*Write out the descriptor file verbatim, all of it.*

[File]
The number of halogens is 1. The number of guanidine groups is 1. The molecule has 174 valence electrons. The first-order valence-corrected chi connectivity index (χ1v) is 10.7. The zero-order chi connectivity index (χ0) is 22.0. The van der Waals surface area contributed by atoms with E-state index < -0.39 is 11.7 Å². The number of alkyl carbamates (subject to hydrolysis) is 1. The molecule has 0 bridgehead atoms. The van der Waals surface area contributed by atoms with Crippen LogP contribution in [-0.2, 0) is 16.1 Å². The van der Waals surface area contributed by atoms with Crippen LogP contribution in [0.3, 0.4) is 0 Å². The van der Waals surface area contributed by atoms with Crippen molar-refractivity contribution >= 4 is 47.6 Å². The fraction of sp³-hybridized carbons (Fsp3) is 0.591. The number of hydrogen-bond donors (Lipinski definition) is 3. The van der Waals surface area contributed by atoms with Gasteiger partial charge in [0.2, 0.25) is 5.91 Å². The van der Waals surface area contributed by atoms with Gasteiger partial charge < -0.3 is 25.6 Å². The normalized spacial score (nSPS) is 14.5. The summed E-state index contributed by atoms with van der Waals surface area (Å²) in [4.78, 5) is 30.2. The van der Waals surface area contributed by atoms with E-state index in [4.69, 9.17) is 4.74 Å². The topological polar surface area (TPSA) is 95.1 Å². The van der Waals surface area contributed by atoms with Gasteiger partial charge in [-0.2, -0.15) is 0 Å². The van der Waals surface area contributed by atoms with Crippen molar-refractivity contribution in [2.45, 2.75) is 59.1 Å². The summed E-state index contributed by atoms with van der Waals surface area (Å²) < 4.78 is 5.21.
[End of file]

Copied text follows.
The number of halogens is 1. The number of guanidine groups is 1. The molecule has 174 valence electrons. The first-order valence-corrected chi connectivity index (χ1v) is 10.7. The zero-order chi connectivity index (χ0) is 22.0. The van der Waals surface area contributed by atoms with E-state index < -0.39 is 11.7 Å². The number of alkyl carbamates (subject to hydrolysis) is 1. The molecule has 0 bridgehead atoms. The van der Waals surface area contributed by atoms with Crippen LogP contribution in [-0.2, 0) is 16.1 Å². The van der Waals surface area contributed by atoms with Crippen LogP contribution in [0.3, 0.4) is 0 Å². The van der Waals surface area contributed by atoms with Crippen molar-refractivity contribution >= 4 is 47.6 Å². The fraction of sp³-hybridized carbons (Fsp3) is 0.591. The number of hydrogen-bond donors (Lipinski definition) is 3. The van der Waals surface area contributed by atoms with Gasteiger partial charge in [0.2, 0.25) is 5.91 Å². The van der Waals surface area contributed by atoms with Gasteiger partial charge < -0.3 is 25.6 Å². The normalized spacial score (nSPS) is 14.5. The summed E-state index contributed by atoms with van der Waals surface area (Å²) in [4.78, 5) is 30.2. The van der Waals surface area contributed by atoms with E-state index in [4.69, 9.17) is 4.74 Å². The topological polar surface area (TPSA) is 95.1 Å². The van der Waals surface area contributed by atoms with Gasteiger partial charge in [-0.2, -0.15) is 0 Å². The van der Waals surface area contributed by atoms with Crippen molar-refractivity contribution in [2.45, 2.75) is 59.1 Å². The summed E-state index contributed by atoms with van der Waals surface area (Å²) < 4.78 is 5.21.